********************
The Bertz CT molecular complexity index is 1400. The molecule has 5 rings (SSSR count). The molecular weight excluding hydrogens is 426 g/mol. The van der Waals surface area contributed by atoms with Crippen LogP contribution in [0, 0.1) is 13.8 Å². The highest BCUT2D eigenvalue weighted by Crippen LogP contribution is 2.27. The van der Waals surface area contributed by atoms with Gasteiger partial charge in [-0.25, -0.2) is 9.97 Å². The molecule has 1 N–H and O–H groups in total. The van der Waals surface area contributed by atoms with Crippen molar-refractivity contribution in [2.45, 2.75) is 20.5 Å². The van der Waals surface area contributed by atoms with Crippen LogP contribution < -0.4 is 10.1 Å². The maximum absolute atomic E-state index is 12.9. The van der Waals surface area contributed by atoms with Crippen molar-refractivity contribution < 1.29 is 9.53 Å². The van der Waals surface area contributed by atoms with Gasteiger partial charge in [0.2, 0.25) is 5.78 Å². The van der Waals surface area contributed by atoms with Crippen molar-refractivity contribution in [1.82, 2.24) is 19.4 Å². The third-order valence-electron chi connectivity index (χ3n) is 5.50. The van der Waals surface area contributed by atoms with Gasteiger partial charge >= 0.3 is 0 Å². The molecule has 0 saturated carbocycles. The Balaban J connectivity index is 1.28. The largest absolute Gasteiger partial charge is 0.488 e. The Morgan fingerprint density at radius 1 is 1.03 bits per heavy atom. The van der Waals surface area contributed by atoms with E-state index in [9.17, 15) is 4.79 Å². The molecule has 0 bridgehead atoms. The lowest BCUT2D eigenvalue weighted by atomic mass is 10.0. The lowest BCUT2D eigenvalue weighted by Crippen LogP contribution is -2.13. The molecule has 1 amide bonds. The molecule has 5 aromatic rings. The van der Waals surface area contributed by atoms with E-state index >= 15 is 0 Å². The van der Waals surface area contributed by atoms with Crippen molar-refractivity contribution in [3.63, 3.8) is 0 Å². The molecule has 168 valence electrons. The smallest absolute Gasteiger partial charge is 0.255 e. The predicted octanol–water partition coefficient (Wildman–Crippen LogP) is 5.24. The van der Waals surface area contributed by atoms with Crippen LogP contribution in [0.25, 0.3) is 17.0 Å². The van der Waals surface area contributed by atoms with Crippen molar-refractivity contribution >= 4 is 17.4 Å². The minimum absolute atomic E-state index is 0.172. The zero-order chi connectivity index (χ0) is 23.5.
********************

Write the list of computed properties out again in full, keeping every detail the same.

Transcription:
The Bertz CT molecular complexity index is 1400. The molecule has 5 rings (SSSR count). The molecular weight excluding hydrogens is 426 g/mol. The van der Waals surface area contributed by atoms with Crippen LogP contribution in [0, 0.1) is 13.8 Å². The highest BCUT2D eigenvalue weighted by Crippen LogP contribution is 2.27. The van der Waals surface area contributed by atoms with Gasteiger partial charge in [-0.25, -0.2) is 9.97 Å². The molecule has 1 N–H and O–H groups in total. The van der Waals surface area contributed by atoms with Crippen molar-refractivity contribution in [2.45, 2.75) is 20.5 Å². The van der Waals surface area contributed by atoms with Crippen LogP contribution < -0.4 is 10.1 Å². The maximum absolute atomic E-state index is 12.9. The van der Waals surface area contributed by atoms with Crippen molar-refractivity contribution < 1.29 is 9.53 Å². The van der Waals surface area contributed by atoms with Gasteiger partial charge in [0.2, 0.25) is 5.78 Å². The van der Waals surface area contributed by atoms with Crippen molar-refractivity contribution in [1.82, 2.24) is 19.4 Å². The third-order valence-electron chi connectivity index (χ3n) is 5.50. The van der Waals surface area contributed by atoms with Gasteiger partial charge >= 0.3 is 0 Å². The molecule has 0 saturated carbocycles. The Balaban J connectivity index is 1.28. The largest absolute Gasteiger partial charge is 0.488 e. The Morgan fingerprint density at radius 1 is 1.03 bits per heavy atom. The van der Waals surface area contributed by atoms with E-state index in [9.17, 15) is 4.79 Å². The molecule has 0 bridgehead atoms. The lowest BCUT2D eigenvalue weighted by atomic mass is 10.0. The lowest BCUT2D eigenvalue weighted by Crippen LogP contribution is -2.13. The molecule has 1 amide bonds. The molecule has 5 aromatic rings. The van der Waals surface area contributed by atoms with E-state index >= 15 is 0 Å². The van der Waals surface area contributed by atoms with Crippen molar-refractivity contribution in [3.63, 3.8) is 0 Å². The molecule has 168 valence electrons. The smallest absolute Gasteiger partial charge is 0.255 e. The predicted octanol–water partition coefficient (Wildman–Crippen LogP) is 5.24. The van der Waals surface area contributed by atoms with Crippen LogP contribution in [0.25, 0.3) is 17.0 Å². The van der Waals surface area contributed by atoms with Crippen molar-refractivity contribution >= 4 is 17.4 Å². The minimum absolute atomic E-state index is 0.172. The zero-order chi connectivity index (χ0) is 23.5.